In a case with significant negative repercussions for PLHIV charged with sexual offenses, a Texas court of appeals affirmed the conviction of a PLHIV for sexual assault of a child. HIV and AIDS, mentioned by the prosecution fifty-five times at trial, were not elements of the offense of sexual assault. The appellant, Wilson, claimed that the trial court should not have allowed testimony of his HIV status, the repeated introduction of which was unfairly prejudicial and amounted to prosecutorial misconduct. Wilson also argued his attorney did not provide effective assistance because he failed to object to introduction of such evidence, or to adequately prepare for trial. All these claims were denied by the court of appeals.
At trial, the State presented testimony that both Wilson and his alleged victim—a minor—were living with HIV, as evidence of the alleged sexual assault of a child. Wilson objected to such evidence at trial because he claimed its probative value was outweighed by the unfair prejudice that disclosure of his HIV status might cause him. He appealed the trial court’s repeated dismissal of his objections, adding that the trial court did not engage in the proper balancing test before admitting the HIV evidence. The court of appeals dismissed this argument, ruling that, “the trial court necessarily conducted the balancing test by considering and overruling the objection.” However, the record shows that the trial court overruled the objection by merely reciting the required balancing without explaining its application.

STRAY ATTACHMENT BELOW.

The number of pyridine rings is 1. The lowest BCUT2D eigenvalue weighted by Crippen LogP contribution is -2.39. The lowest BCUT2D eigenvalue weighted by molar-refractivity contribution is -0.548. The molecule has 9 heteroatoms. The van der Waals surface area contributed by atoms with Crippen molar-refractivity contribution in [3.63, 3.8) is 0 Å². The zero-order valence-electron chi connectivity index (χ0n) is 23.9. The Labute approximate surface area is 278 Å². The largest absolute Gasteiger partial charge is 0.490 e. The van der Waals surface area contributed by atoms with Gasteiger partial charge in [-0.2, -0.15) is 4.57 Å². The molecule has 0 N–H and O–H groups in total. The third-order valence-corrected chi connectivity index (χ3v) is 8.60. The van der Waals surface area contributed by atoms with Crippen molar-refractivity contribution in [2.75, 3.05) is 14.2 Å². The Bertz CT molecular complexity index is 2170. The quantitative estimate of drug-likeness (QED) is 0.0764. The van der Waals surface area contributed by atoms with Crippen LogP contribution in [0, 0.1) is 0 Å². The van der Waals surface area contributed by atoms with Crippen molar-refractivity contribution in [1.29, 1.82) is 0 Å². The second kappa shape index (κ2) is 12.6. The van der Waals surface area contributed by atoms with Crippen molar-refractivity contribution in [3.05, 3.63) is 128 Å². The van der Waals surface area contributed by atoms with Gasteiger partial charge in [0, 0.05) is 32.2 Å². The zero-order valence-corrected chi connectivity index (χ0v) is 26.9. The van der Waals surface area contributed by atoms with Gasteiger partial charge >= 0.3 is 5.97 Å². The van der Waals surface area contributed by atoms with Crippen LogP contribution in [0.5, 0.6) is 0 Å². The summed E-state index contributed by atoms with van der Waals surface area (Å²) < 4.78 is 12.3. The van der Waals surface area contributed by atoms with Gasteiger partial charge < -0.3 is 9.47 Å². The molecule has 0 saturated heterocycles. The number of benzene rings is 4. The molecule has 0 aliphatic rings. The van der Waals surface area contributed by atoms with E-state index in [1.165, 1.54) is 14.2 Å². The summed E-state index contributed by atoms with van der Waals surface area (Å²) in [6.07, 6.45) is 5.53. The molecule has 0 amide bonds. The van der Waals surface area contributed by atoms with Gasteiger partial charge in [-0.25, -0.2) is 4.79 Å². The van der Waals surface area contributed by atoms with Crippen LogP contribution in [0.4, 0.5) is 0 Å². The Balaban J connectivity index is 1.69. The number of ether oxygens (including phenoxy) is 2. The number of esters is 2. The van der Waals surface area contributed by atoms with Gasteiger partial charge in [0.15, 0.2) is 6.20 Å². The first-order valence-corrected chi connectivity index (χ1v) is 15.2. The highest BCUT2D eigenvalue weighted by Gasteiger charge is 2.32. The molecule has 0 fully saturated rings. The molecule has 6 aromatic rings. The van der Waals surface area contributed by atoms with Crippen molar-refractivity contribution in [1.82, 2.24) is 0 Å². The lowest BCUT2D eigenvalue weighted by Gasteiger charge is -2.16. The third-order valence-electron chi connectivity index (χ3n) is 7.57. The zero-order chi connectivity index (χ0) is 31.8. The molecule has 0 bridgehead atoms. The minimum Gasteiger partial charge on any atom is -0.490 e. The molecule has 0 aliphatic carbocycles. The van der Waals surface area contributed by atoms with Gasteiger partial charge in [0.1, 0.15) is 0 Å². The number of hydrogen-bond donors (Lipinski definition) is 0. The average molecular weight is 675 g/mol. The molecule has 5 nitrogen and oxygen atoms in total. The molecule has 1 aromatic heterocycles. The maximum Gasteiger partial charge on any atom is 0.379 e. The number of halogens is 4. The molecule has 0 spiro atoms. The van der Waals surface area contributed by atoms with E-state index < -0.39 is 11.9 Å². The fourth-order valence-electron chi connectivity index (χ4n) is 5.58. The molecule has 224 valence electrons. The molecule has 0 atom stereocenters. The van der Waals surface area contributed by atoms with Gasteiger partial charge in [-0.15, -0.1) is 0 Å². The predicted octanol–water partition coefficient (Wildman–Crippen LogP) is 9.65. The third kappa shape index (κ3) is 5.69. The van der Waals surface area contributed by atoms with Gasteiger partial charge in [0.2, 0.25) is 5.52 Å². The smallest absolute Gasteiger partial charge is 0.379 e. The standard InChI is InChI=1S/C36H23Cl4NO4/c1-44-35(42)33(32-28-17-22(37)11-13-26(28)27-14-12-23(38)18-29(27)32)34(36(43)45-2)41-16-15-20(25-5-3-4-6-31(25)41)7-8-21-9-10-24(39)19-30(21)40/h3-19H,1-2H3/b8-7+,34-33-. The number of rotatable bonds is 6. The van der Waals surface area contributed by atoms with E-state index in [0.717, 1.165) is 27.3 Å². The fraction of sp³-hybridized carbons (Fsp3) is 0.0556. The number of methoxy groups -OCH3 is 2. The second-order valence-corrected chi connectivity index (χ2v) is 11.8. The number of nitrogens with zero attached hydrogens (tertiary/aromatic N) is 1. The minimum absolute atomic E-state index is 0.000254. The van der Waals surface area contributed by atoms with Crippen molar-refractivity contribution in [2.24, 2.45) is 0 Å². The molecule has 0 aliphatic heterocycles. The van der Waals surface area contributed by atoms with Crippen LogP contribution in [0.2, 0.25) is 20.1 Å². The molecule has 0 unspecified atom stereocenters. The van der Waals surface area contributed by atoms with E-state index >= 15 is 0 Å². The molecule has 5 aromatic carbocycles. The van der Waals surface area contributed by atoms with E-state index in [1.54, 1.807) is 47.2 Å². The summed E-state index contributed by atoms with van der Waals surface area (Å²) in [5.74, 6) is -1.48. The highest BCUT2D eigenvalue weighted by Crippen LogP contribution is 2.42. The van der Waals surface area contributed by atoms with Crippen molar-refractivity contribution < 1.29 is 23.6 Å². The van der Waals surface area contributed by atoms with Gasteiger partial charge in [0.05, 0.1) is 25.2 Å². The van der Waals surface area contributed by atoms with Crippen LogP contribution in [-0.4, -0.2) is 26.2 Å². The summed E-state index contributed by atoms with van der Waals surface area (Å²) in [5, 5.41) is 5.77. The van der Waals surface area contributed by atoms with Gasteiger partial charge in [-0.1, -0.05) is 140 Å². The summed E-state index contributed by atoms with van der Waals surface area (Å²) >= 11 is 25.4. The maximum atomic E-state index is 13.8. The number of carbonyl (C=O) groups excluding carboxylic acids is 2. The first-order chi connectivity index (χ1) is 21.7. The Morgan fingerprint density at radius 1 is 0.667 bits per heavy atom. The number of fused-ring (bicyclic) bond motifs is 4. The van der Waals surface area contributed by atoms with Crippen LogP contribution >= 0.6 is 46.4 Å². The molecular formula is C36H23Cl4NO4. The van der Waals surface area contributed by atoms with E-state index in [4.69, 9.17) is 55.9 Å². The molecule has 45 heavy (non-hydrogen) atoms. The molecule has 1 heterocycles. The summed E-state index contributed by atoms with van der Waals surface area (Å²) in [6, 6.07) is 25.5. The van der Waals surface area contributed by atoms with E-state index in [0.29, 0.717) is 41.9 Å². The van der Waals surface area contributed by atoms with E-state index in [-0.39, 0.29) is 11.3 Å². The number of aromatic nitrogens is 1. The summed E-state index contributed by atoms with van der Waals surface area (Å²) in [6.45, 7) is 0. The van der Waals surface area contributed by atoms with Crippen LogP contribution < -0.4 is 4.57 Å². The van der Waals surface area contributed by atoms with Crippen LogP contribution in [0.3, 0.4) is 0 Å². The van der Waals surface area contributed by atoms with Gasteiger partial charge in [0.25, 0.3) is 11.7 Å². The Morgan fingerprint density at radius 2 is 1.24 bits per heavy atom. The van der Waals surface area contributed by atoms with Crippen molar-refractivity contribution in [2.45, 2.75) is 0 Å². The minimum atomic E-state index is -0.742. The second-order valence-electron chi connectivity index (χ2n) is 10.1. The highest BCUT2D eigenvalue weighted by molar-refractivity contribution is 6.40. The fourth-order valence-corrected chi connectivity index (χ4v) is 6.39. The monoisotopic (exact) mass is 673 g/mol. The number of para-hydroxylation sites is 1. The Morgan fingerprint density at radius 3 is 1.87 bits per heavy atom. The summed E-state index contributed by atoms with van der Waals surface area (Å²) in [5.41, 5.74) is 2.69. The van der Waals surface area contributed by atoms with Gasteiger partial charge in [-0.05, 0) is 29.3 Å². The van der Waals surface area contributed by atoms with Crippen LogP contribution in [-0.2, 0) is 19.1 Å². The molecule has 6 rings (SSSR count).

Wilson also argued the evidence of his HIV status presented at trial amounted to prosecutorial misconduct. However, because his attorney did not explicitly object at trial to admission of his HIV status on the grounds of prosecutorial misconduct, he waived its preservation on appeal. Exceptions are allowed for, “flagrant and repeated misconduct,” but the court of appeals did not find disclosure of his HIV status rose to that level.
Finally, the court of appeals ruled that Wilson’s attorney did not provide ineffective assistance for failing to object to the fifty-five times HIV or AIDS were mentioned, because the court ruled it tended to show that appellant sexually assaulted the child and was not unfairly prejudicial. Nor did the court of appeals find that a failure to interview the prosecution’s witnesses or prepare expert or other witnesses, without a showing of what such preparation would have revealed, amount to ineffective assistance.